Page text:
James Day: Hello, and welcome to the Point-of-Care Ultrasound Certification Academy podcast where we focus on POCUS. Here we will discuss all things related to point-of-care ultrasound, the practice, the trends, and its impact on health care. Our program will engage thought leaders who are defining global patient care with the stethoscope of the future.
James Day: James Day, live, from the focus on POCUS studio. Today, we have Dr. James DellaValle as our honored guest. James DellaValle is a 1977 graduate of the Medical College of Pennsylvania, which is now known as Drexel University School of Medicine. He trained in family medicine at the Abington Memorial Hospital in Abington, Pennsylvania and has been licensed to practice medicine since 1978. His professional activities have been focused on those who live in rural areas and underserved populations while also practice emergency and family medicine. His current practice of emergency medicine is in an urban environment, caring for those who have limited access to health care. Dr. DellaValle has served as medical advisor and a member of the board of trustees of Hands Together, an NGO working with the poorest of the poor, in the Republic of Haiti, for the last 15 years.
James Day: Throughout his career, Dr. DellaValle has been and continues to be involved in undergraduate and graduate medical education. He has served as both a faculty member and residency program director. He is an associate professor of emergency medicine at the Upstate Medical University in Syracuse, New York. Dr. DellaValle is board certified in emergency medicine and family medicine and medical acupuncture. He holds certificates of added qualifications in geriatric medicine and hospital medicine from the American Board of Family Medicine, and a certificate in tropical medicine from the University of Minnesota. He has been awarded a fellowship by the American Academy of Medical Acupuncture and the American College of Emergency Physicians. He has been certified by ARDMS in abdominal, cardiac and vascular ultrasound. Wow, so how are you today, Dr. DellaValle?
Dr. DellaValle: Today is a rainy day in the southern tier of New York, so we’re expecting about two inches of rain. So I didn’t bring my amphibious car but I have my regular car. I should be able to get in and out pretty easily. So how are you today, James?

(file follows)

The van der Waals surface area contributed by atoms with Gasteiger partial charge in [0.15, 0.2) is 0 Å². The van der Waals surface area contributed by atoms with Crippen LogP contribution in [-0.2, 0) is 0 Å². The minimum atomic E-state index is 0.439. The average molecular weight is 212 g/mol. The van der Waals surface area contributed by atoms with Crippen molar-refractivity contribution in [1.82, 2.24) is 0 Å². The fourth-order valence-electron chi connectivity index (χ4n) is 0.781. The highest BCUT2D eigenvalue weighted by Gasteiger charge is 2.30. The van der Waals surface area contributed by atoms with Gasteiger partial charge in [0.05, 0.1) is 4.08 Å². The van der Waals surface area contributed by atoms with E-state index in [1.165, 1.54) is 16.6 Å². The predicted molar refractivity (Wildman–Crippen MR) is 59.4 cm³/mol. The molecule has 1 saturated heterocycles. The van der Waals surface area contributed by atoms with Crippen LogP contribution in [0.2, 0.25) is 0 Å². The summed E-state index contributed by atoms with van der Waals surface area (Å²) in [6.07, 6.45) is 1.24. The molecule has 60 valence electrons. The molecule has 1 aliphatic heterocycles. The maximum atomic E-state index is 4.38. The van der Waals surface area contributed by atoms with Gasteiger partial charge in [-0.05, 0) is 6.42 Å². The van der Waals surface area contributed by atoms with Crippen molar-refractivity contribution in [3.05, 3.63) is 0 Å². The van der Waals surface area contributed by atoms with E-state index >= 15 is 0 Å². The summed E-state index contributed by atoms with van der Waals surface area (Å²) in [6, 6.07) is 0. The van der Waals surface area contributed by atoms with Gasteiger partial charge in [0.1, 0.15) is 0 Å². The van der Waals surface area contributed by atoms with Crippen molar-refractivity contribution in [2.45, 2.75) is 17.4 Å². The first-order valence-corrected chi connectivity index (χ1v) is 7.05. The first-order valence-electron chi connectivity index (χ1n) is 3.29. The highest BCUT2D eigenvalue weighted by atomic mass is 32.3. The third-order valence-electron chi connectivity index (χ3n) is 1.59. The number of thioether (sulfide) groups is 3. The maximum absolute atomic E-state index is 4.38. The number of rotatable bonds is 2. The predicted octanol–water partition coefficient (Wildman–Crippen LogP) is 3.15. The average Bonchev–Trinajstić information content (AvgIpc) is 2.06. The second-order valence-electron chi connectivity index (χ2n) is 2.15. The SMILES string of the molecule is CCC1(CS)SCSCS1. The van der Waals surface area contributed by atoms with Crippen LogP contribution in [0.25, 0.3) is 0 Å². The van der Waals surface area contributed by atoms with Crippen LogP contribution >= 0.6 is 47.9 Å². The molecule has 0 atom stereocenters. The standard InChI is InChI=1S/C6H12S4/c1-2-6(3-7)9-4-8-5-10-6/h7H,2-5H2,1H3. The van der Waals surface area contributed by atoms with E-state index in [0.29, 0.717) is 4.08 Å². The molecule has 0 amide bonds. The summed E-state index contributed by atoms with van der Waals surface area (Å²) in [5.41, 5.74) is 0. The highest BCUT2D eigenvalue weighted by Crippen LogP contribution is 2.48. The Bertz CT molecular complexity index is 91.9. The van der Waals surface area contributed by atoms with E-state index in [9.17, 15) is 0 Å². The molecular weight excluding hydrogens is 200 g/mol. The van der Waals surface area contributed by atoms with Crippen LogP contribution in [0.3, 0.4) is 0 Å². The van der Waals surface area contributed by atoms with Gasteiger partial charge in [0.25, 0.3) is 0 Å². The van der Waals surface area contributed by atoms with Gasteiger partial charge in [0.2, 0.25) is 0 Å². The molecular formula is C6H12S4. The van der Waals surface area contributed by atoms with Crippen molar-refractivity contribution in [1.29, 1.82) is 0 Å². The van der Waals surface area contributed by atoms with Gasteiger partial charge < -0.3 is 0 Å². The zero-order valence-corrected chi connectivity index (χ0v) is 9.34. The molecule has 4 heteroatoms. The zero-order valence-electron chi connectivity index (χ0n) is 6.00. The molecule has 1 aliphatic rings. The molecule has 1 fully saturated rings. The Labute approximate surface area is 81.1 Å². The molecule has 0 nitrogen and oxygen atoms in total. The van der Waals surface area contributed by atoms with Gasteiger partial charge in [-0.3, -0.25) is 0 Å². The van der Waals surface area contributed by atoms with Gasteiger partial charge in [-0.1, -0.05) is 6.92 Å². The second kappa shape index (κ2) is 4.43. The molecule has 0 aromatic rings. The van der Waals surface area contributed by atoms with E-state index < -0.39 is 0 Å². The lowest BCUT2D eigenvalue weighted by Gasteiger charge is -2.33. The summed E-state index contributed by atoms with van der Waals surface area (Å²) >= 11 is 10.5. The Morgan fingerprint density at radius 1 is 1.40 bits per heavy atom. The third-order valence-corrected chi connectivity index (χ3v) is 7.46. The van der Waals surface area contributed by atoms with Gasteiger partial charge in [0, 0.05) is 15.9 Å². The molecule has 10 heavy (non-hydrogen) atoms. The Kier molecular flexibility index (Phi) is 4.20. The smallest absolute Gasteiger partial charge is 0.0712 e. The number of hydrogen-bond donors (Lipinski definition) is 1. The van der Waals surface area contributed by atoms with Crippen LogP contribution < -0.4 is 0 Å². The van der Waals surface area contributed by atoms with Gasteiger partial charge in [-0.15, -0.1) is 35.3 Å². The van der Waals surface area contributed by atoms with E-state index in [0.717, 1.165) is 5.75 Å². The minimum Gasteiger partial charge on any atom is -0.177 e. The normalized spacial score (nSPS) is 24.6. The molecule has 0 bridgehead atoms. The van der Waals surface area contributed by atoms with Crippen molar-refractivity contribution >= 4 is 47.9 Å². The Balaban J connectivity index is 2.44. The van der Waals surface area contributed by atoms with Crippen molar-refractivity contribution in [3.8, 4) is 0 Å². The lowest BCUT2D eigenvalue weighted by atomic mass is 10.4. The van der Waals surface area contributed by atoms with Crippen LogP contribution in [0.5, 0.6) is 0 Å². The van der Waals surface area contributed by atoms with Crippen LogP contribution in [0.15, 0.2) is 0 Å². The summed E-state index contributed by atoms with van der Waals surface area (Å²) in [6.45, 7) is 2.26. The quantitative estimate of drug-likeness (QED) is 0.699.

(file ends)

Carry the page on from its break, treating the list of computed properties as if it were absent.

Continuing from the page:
James Day: I’m doing good. It’s also raining down here. We have a lot of rain from a hurricane. Always makes me nervous in this mountainous terrain. It’s got nowhere to go. It doesn’t really soak up like the sandy loam down south. So hopefully all will be well. And, wow, such a long, illustrious career with all these accolades and alphabet soup behind your name. I don’t even know where to start.
Dr. DellaValle: Thank you.
James Day: It’s impressive. A man’s life all in front of me with all the great things that he’s done. So what we have here is just a little, loose discussion on point-of-care ultrasound and its applications. So I’m going to ask a broad question. And I’m going to call it, what is the promise of point-of-care ultrasound?
Dr. DellaValle: Well, James, that has many different meanings. So the first is that a clinician can have a much better idea of the diagnosis of the patient in front of him by adding, to their standard, 19th-century physical examination, an ultrasound evaluation. So no matter how good that I can be as a clinician, I cannot detect a pericardial effusion unless it’s at the point where it’s causing a person to be critically ill, as in cardiac tamponade. But by turning the ultrasound machine on and waiting 20 seconds and knowing what to look for, I can see it and tell you whether it’s there or not. I can remember, several months ago, a woman who had a history of metastatic cancer came to the hospital because she was short of breath. She had undergone multiple treatments and was in somewhat of a distress. What she ended up with was a malignant pericardial effusion. Not because I could detect that with a regular chest X-ray or my physical examination, but I was able to pick up the effusion with the ultrasound machine. And the diagnosis was made within three or four minutes of her arrival in the emergency department. To me, that’s very powerful.